Uber is once again suing to keep its secrets.
The ride-hailing service filed suit in Houston last week to block the release of public records that would reveal how many drivers it has licensed in the city, who they are and how the company operates in Texas, according to a court documents obtained by The Huffington Post.
Reporters from Al Jazeera America and the Houston Chronicle requested the documents earlier this year as Uber began lobbying for a bill that would allow it to work throughout the state, expanding its reach to 27 million potential customers. The records could shed light on how Uber, which has faced fierce opposition in many new markets, brokers deals in different cities and states to skirt regulations that apply to taxi and limo drivers. They would also show how many of the Uber drivers in Houston were licensed by the city.
Uber argued against the release of those records, insisting that the information constituted trade secrets and would give an edge to smaller rivals such as Lyft and Sidecar.
"Uber is a private company and as such, information about driver partners is considered confidential and proprietary," Uber spokeswoman Debbee Hancock told HuffPost in an email.
On April 1, the state attorney general ruled against Uber in favor of making the documents public. Weeks later, the Travis County District Court granted Uber a temporary order to bar Houston officials from releasing the records as the company prepared to sue the city to keep the information secret.
Representatives for Uber will appear in court on Thursday for the company's first hearing since the order was issued.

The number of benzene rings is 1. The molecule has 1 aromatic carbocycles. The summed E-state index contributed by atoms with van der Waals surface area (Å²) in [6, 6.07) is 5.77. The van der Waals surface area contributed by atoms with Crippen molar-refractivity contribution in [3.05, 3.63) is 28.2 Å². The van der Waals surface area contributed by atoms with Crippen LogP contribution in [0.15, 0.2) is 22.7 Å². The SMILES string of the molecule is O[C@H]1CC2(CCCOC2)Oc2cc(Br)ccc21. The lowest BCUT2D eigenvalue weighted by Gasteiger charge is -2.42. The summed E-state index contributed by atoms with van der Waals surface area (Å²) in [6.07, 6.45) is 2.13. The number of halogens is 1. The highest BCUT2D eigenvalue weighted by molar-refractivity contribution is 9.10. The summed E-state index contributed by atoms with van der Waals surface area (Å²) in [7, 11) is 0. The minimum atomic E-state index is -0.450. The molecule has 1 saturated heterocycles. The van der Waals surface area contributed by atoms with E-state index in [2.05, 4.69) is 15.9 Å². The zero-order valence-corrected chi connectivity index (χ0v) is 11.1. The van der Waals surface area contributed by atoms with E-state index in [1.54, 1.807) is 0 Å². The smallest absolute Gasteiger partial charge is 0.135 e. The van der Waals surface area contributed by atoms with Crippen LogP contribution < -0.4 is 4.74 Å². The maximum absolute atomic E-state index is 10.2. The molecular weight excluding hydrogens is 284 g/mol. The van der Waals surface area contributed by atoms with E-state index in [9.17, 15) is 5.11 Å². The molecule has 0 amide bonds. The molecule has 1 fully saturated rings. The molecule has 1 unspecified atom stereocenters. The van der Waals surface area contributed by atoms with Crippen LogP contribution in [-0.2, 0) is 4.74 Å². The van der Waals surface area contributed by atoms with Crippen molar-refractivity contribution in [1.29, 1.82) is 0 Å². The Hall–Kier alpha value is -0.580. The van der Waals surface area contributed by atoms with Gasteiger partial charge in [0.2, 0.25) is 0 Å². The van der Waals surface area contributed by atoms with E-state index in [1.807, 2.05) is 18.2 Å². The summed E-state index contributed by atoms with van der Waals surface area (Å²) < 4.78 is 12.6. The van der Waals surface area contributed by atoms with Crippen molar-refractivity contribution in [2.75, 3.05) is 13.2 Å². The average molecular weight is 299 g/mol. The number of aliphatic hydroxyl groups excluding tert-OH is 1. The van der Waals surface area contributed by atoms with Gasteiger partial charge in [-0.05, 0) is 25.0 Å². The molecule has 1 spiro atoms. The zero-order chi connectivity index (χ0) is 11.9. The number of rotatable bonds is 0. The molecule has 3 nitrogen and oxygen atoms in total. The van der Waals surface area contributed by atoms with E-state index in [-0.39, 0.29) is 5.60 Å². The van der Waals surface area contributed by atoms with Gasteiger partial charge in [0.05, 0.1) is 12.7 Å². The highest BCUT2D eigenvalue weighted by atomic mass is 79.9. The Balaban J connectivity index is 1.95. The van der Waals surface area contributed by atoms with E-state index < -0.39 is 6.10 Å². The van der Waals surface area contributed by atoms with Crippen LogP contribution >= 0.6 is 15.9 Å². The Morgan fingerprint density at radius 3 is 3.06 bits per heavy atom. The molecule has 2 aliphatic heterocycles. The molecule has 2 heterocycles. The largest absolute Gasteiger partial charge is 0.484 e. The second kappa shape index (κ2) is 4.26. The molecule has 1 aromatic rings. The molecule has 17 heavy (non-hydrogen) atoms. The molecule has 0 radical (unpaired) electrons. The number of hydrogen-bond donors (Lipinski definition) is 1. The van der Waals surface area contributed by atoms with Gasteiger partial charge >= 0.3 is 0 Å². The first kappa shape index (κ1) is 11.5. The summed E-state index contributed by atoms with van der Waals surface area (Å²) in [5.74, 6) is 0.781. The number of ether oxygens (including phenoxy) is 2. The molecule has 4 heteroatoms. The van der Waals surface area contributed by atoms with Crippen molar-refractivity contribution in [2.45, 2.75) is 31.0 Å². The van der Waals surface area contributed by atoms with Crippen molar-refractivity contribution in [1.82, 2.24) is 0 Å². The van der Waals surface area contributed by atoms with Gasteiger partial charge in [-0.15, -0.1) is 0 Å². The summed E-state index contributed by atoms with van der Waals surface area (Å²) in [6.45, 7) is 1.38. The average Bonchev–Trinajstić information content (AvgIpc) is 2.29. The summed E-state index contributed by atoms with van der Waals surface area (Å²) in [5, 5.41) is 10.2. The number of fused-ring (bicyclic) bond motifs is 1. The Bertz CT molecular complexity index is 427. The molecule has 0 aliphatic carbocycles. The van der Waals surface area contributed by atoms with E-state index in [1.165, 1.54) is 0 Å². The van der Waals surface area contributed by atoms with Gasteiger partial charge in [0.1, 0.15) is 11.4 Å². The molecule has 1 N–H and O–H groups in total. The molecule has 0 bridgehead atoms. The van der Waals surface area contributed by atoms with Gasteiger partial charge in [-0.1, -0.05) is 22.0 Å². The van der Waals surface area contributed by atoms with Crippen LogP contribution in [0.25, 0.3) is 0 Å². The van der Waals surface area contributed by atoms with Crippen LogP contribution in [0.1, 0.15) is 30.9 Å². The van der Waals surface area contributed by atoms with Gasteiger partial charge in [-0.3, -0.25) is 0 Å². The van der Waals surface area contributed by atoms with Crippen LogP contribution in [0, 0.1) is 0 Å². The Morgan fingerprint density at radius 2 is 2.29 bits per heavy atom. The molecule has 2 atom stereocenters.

“Nobody is asking for profit margins or anything like that. It’s very basic information,” E. Tammy Kim, the Al Jazeera reporter who requested the documents, told HuffPost on Wednesday. “There’s a public safety concern, in that the whole rationale for a city being able to regulate vehicles for hire is so the public can know who’s on the road.”
Because the suit was filed against the city, neither news outlet will be represented in court.
A clause in the Texas Public Information Act allows companies to review requests related to them before documents are released. In theory, this is to ensure that state officials don’t publicize trade secrets that could damage a firm. For the infamously litigious Uber, the law offers an opportunity to try and quash attempts to peer inside the $40 billion company.
The Texas attorney general’s office did not respond to a request for comment.
It's unclear whether Uber has used this tactic in other cities before. Last September, the company sued Columbus, Ohio, to prevent the city from releasing a copy of an insurance policy submitted in Uber's licensing application.
Uber is fighting to keep its Texas drivers free of the same strict city-by-city licensing and inspection regulations that apply to taxis and limos. House Bill 2440 -- a Texas bill that would establish statewide standards for transportation network companies like Uber and its smaller rivals Lyft and Sidecar -- would pre-empt those local laws. Ten states, including California, Virginia and Illinois, have already passed nearly identical laws, and similar legislation is pending in 27 states, according to Kim's reporting for Al Jazeera.
Fears over Uber’s ability to police its own drivers came to a head earlier this month when Houston police arrested Duncan E. Burton, a driver who allegedly raped an unconscious female passenger and continued to drive for the company for more than two months.
“It is inexcusable that Uber had a driver on the streets and tied to their app who was not registered with the city,” Houston Mayor Annise Parker said in a statement at the time.
This story has been updated with a statement from Uber.
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